Updated at 11:20 a.m. ET
For the last two years, the National Institutes of Health has represented a rare point of agreement in Washington, with congressional Republicans leading a bipartisan effort to increase its funding.
But the agency, the world’s engine of biomedical research, may now find itself in a less comfortable position. In a spending proposal released Thursday, the Trump administration cut roughly 20 percent of the NIH budget, or $5.8 billion. It’s a significant departure from the $2 billion increase the agency recently saw—and it’s sure to rattle researchers whose work, and livelihoods, depend on public money.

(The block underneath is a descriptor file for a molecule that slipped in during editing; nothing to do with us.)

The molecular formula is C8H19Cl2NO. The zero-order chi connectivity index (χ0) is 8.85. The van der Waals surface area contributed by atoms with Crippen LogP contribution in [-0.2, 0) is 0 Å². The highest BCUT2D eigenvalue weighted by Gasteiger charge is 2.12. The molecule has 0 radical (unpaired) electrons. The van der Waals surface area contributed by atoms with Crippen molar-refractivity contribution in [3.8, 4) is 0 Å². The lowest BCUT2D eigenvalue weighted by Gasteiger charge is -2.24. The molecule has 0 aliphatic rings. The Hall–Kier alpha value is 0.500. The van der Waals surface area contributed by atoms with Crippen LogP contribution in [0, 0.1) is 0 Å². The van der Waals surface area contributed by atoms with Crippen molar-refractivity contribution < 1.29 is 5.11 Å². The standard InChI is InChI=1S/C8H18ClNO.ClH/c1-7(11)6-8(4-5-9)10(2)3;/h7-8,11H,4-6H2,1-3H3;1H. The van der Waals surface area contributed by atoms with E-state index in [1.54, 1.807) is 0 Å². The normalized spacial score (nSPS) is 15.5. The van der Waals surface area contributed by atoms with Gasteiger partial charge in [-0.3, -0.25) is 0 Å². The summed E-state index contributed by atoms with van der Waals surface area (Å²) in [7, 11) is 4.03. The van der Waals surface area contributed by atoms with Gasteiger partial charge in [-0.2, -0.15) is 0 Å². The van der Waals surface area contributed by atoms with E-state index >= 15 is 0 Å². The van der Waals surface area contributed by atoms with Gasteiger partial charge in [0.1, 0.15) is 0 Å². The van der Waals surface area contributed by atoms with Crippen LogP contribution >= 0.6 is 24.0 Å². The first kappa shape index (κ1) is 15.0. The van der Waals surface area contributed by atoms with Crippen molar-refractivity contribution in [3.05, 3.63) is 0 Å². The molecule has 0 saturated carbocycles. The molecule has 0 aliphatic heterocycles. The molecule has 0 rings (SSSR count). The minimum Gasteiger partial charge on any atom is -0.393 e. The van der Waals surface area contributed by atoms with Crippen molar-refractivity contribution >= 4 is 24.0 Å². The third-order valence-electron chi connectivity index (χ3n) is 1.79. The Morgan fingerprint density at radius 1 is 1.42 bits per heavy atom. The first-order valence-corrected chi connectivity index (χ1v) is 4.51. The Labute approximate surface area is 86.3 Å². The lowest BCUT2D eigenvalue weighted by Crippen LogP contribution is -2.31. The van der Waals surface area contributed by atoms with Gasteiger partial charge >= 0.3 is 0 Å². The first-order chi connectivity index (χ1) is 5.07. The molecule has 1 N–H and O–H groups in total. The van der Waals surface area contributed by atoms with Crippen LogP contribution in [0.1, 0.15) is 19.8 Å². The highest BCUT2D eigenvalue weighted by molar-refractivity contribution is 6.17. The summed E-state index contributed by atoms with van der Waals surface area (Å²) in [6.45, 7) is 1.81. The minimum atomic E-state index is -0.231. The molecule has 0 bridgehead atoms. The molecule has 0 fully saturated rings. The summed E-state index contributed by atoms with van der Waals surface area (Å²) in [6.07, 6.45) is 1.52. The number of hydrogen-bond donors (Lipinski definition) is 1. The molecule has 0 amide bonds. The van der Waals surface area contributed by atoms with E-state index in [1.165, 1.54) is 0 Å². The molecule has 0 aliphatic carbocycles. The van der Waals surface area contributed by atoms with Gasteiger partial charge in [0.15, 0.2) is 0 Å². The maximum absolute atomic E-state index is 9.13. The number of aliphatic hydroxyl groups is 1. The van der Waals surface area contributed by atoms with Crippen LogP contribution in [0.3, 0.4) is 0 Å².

The numbers released Thursday constitute a budget blueprint, and the administration and both chambers of Congress will release their full budgets later this year. But as my colleague Russell Berman notes, the blueprint is still significant, as it shows where the White House’s priorities lie and where they don’t. This so-called “skinny budget” includes a $54 billion increase in defense spending and major cuts to discretionary domestic programs, like NIH. “The budget includes a major reorganization of NIH’s institutes and centers,” the administration’s proposal reads, “to help focus resources on the highest priority research and training activities. … The budget also reduces administrative costs and rebalance federal contributions to research funding.”